February 3, 1970
Connecting with my 1st graders each morning was always uplifting, and I’d gotten to know them well. We had an open house coming up during which I could get acquainted with their parents, and though it involved lots of preparation and made for a long day, I was looking forward to it. I was working hard to have something positive to say that night about each student — even the “problem children.”
Hoping my kids were progressing academically and also relating well to each other, I wanted each parent to be proud of their own child.
However, one afternoon just before the open house, we were playing a spelling game in class when a boy named Bobby cheated to win it. Another child exposed him, and there was a class uproar over it. I told him to stay after school so we could talk about it, hoping that by then I could figure out what to do.
Bobby agreed, but when the bell rang, he raced out and sprinted across the front lawn. Of course the other children, wanting justice, alerted me. “Bobby’s running away!”
I sprinted out after him, catching him by his coat. “Remember about our talk?” I said.
“I know,” he said, looking at the snowy ground.
The two of us trudged back into school, and I explained the serious nature of cheating, hoping it was sinking in.
I was surprised when he said, “I think…. write a note to my mom and tell her.”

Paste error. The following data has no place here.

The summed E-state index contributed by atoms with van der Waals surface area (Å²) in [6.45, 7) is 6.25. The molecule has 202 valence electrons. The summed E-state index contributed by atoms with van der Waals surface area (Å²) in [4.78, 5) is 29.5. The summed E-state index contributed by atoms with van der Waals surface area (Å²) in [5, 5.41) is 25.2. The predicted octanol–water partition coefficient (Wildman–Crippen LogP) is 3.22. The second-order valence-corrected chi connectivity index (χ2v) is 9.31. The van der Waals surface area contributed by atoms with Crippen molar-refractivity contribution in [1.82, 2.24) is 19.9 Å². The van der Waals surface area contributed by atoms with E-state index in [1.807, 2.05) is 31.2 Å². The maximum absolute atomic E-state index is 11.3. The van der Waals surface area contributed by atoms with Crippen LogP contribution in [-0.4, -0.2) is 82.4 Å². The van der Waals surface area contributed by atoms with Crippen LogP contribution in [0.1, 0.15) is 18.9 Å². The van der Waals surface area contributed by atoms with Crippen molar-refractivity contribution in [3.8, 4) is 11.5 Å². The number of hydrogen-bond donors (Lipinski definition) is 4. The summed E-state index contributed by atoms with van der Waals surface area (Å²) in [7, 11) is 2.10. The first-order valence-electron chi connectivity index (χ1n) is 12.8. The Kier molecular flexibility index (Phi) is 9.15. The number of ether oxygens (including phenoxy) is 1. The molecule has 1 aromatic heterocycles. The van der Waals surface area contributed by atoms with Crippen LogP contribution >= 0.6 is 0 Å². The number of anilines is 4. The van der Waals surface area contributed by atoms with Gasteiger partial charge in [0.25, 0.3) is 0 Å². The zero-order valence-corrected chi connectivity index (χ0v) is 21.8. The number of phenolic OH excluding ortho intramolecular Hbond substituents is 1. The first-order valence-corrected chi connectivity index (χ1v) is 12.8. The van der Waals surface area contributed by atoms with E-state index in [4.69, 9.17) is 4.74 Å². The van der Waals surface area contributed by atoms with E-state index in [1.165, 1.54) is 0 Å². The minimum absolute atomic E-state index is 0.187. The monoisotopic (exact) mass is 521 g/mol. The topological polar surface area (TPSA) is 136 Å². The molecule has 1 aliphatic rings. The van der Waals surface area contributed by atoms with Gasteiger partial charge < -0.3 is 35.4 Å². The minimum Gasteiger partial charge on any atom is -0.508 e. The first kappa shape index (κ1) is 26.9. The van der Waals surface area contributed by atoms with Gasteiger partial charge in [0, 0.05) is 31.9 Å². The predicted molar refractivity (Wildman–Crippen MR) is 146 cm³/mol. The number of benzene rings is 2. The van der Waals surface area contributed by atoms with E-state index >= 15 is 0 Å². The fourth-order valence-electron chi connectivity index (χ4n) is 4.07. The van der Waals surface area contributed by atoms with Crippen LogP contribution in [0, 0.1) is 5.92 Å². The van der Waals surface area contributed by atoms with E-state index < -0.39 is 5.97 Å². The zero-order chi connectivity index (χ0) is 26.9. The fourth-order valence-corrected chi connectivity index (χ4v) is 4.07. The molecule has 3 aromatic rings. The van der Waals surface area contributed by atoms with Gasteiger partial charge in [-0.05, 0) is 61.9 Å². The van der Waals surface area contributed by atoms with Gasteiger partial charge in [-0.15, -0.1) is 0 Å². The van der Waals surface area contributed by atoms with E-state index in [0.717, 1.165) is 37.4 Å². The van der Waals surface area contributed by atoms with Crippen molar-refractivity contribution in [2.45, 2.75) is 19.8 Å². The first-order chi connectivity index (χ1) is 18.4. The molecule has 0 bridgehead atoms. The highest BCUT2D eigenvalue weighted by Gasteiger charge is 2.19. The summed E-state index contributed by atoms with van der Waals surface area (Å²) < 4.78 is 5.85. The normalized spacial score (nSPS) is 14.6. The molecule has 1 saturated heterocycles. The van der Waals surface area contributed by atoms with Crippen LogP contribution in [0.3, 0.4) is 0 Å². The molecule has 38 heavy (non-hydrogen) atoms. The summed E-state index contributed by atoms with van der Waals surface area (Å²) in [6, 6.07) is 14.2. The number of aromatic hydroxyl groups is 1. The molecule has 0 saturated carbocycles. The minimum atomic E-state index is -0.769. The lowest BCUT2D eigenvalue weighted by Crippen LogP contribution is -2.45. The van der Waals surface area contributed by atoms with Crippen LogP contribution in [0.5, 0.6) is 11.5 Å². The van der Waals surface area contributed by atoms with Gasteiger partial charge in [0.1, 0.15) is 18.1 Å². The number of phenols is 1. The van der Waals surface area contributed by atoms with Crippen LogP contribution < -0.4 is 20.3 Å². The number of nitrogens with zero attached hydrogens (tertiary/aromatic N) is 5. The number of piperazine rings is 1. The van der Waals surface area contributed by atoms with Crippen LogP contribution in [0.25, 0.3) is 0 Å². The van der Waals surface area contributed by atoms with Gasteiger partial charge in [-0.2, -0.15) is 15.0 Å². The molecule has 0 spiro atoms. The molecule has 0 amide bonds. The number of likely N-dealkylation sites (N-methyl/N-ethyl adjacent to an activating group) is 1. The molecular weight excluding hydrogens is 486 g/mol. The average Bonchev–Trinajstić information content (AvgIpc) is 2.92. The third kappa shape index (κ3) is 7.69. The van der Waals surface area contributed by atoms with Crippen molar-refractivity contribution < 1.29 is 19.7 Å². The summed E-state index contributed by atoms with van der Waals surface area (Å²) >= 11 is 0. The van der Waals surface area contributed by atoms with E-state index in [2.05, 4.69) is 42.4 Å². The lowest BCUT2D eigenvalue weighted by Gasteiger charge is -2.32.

He stood next to me, watching me write. When I was done, I folded the paper, and asked him to take it to his mother. He said he would.
But then I decided to add one more sentence: “Please sign this note and return it with Bobby so I know you received it.” I drew a line and put an X in front of it, showing him I wanted his mother to put her name there. His brow furrowed, but he pocketed the note and said goodbye.
The next morning Bobby walked in with a smile, handing me my signed note as well as 3 pages written by his mother. “She’s not mad,” he said.
His mother’s note agreed that cheating was a big deal. She’d had a serious talk with Bobby, telling him that if it happened again, “stronger action would be applied.”
She wrote that Bobby wanted me to be proud of him, and that he had run away because he knew he’d disappointed me. She explained that the source of his bad behavior might have been baby brother Billy. Bobby was jealous of Billy getting to stay home with her all day, saying it wasn’t fair.
There was sibling rivalry with lots of teasing and follow-up discipline, the stress of which was “spilling over on the other members of the family.” And she thanked me for “taking the time to talk to Bobby and to let her know the problem.”
I decided to give Bobby extra attention — starting with praising him for delivering my note to his mother and bringing hers back to me. In the end, I felt like the whole incident had worked out well.
That afternoon it occurred to me that in many respects I was like a mother-away-from-home for my young students, and I wondered if some day I might get to be a real mother. If so, I was fairly sure the job would be challenging, and I hoped I would be up to it.
“To discipline a child produces wisdom.” (Proverbs 29:15)